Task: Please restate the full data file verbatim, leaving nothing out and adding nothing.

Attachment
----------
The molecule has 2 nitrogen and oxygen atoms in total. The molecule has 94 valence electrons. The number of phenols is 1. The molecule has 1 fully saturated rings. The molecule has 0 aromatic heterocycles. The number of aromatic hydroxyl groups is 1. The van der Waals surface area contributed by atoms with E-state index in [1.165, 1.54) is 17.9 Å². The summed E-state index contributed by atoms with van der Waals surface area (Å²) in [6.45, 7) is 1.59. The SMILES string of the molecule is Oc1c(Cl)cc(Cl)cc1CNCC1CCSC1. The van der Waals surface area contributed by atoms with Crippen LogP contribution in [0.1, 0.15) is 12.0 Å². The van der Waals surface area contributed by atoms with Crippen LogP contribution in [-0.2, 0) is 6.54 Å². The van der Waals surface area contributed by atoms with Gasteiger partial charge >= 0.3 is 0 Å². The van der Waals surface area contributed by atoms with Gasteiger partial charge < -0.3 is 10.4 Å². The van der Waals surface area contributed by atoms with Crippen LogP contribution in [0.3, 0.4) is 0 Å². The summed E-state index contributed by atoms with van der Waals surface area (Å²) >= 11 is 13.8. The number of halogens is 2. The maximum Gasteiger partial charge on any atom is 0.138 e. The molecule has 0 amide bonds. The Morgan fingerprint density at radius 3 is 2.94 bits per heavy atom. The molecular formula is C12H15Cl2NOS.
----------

The molecule has 2 nitrogen and oxygen atoms in total. The molecule has 94 valence electrons. The number of phenols is 1. The molecule has 1 fully saturated rings. The molecule has 0 aromatic heterocycles. The number of aromatic hydroxyl groups is 1. The van der Waals surface area contributed by atoms with E-state index in [1.165, 1.54) is 17.9 Å². The summed E-state index contributed by atoms with van der Waals surface area (Å²) in [6.45, 7) is 1.59. The SMILES string of the molecule is Oc1c(Cl)cc(Cl)cc1CNCC1CCSC1. The van der Waals surface area contributed by atoms with Crippen LogP contribution in [0.1, 0.15) is 12.0 Å². The van der Waals surface area contributed by atoms with Crippen LogP contribution in [-0.2, 0) is 6.54 Å². The van der Waals surface area contributed by atoms with Gasteiger partial charge >= 0.3 is 0 Å². The van der Waals surface area contributed by atoms with Gasteiger partial charge < -0.3 is 10.4 Å². The van der Waals surface area contributed by atoms with Crippen LogP contribution in [0.3, 0.4) is 0 Å². The summed E-state index contributed by atoms with van der Waals surface area (Å²) >= 11 is 13.8. The number of halogens is 2. The maximum Gasteiger partial charge on any atom is 0.138 e. The molecule has 0 amide bonds. The Morgan fingerprint density at radius 3 is 2.94 bits per heavy atom. The molecular formula is C12H15Cl2NOS.